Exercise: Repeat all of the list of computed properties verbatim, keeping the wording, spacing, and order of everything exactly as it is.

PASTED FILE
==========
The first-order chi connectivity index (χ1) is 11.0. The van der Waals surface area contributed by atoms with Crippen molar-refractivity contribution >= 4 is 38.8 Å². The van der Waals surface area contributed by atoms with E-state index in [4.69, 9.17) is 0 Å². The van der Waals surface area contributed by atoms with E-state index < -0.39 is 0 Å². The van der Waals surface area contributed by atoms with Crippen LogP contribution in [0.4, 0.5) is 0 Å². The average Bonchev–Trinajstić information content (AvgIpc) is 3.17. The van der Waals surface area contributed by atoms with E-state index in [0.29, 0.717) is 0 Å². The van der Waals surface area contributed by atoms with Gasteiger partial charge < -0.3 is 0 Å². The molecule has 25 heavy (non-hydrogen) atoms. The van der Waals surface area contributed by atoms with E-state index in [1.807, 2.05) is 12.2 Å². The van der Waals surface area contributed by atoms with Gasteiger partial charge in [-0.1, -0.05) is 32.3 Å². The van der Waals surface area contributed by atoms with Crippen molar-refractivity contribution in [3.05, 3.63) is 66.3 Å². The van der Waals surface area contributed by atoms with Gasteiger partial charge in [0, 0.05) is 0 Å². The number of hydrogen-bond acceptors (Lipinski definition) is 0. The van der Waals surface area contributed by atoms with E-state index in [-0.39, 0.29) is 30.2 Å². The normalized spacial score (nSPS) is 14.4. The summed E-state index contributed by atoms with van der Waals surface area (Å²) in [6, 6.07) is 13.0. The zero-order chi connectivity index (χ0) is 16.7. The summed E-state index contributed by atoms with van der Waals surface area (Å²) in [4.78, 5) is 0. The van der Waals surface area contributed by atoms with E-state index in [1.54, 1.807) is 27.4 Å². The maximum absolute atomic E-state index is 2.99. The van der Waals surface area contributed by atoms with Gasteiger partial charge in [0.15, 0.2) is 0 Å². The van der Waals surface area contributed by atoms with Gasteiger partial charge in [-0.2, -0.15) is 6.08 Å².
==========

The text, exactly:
The first-order chi connectivity index (χ1) is 11.0. The van der Waals surface area contributed by atoms with Crippen molar-refractivity contribution >= 4 is 38.8 Å². The van der Waals surface area contributed by atoms with E-state index in [4.69, 9.17) is 0 Å². The van der Waals surface area contributed by atoms with E-state index < -0.39 is 0 Å². The van der Waals surface area contributed by atoms with Crippen LogP contribution in [0.4, 0.5) is 0 Å². The average Bonchev–Trinajstić information content (AvgIpc) is 3.17. The van der Waals surface area contributed by atoms with E-state index in [0.29, 0.717) is 0 Å². The van der Waals surface area contributed by atoms with Gasteiger partial charge < -0.3 is 0 Å². The molecule has 25 heavy (non-hydrogen) atoms. The van der Waals surface area contributed by atoms with E-state index in [1.807, 2.05) is 12.2 Å². The van der Waals surface area contributed by atoms with Gasteiger partial charge in [-0.1, -0.05) is 32.3 Å². The van der Waals surface area contributed by atoms with Crippen molar-refractivity contribution in [3.05, 3.63) is 66.3 Å². The van der Waals surface area contributed by atoms with Gasteiger partial charge in [0, 0.05) is 0 Å². The number of hydrogen-bond acceptors (Lipinski definition) is 0. The van der Waals surface area contributed by atoms with E-state index in [-0.39, 0.29) is 30.2 Å². The normalized spacial score (nSPS) is 14.4. The summed E-state index contributed by atoms with van der Waals surface area (Å²) in [6, 6.07) is 13.0. The zero-order chi connectivity index (χ0) is 16.7. The summed E-state index contributed by atoms with van der Waals surface area (Å²) in [4.78, 5) is 0. The van der Waals surface area contributed by atoms with E-state index in [1.54, 1.807) is 27.4 Å². The maximum absolute atomic E-state index is 2.99. The van der Waals surface area contributed by atoms with Gasteiger partial charge in [0.15, 0.2) is 0 Å². The van der Waals surface area contributed by atoms with Gasteiger partial charge in [-0.2, -0.15) is 6.08 Å².